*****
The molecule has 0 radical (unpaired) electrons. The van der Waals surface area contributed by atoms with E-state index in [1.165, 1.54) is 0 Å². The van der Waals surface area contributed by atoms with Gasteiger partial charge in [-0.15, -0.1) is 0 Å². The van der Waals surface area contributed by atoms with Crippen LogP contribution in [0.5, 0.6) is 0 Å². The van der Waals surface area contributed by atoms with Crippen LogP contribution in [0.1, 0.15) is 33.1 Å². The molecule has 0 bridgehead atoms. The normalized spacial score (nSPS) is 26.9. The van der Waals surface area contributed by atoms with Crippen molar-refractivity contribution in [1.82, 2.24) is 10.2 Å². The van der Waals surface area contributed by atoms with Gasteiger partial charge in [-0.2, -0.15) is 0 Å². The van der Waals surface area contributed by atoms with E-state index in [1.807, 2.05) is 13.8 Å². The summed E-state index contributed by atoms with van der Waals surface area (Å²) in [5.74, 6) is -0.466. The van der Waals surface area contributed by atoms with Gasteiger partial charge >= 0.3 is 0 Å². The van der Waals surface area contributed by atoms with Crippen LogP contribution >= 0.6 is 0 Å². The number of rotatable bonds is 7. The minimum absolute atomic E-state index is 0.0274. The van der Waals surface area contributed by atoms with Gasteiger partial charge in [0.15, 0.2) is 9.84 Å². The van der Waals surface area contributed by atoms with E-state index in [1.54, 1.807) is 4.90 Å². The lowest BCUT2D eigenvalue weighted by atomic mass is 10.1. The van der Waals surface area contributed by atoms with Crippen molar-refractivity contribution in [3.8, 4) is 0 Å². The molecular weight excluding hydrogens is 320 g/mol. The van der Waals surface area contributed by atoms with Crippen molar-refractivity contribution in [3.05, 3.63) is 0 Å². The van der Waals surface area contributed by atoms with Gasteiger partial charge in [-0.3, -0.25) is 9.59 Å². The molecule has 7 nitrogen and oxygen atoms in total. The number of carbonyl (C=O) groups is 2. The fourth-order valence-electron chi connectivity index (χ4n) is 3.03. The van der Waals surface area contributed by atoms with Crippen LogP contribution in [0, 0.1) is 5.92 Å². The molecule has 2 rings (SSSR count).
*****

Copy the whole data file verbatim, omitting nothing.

The molecule has 0 radical (unpaired) electrons. The van der Waals surface area contributed by atoms with E-state index in [1.165, 1.54) is 0 Å². The van der Waals surface area contributed by atoms with Gasteiger partial charge in [-0.15, -0.1) is 0 Å². The van der Waals surface area contributed by atoms with Crippen LogP contribution in [0.5, 0.6) is 0 Å². The van der Waals surface area contributed by atoms with Crippen LogP contribution in [0.1, 0.15) is 33.1 Å². The molecule has 0 bridgehead atoms. The normalized spacial score (nSPS) is 26.9. The van der Waals surface area contributed by atoms with Crippen molar-refractivity contribution in [1.82, 2.24) is 10.2 Å². The van der Waals surface area contributed by atoms with Gasteiger partial charge in [-0.2, -0.15) is 0 Å². The van der Waals surface area contributed by atoms with E-state index in [1.807, 2.05) is 13.8 Å². The summed E-state index contributed by atoms with van der Waals surface area (Å²) in [5.74, 6) is -0.466. The van der Waals surface area contributed by atoms with Gasteiger partial charge >= 0.3 is 0 Å². The van der Waals surface area contributed by atoms with Crippen LogP contribution >= 0.6 is 0 Å². The number of rotatable bonds is 7. The minimum absolute atomic E-state index is 0.0274. The van der Waals surface area contributed by atoms with Gasteiger partial charge in [0.15, 0.2) is 9.84 Å². The van der Waals surface area contributed by atoms with E-state index in [1.54, 1.807) is 4.90 Å². The lowest BCUT2D eigenvalue weighted by atomic mass is 10.1. The van der Waals surface area contributed by atoms with Crippen molar-refractivity contribution in [3.8, 4) is 0 Å². The molecular weight excluding hydrogens is 320 g/mol. The van der Waals surface area contributed by atoms with Crippen molar-refractivity contribution in [3.05, 3.63) is 0 Å². The van der Waals surface area contributed by atoms with Gasteiger partial charge in [-0.3, -0.25) is 9.59 Å². The molecule has 7 nitrogen and oxygen atoms in total. The number of carbonyl (C=O) groups is 2. The fourth-order valence-electron chi connectivity index (χ4n) is 3.03. The van der Waals surface area contributed by atoms with Crippen LogP contribution in [0, 0.1) is 5.92 Å². The molecule has 2 rings (SSSR count).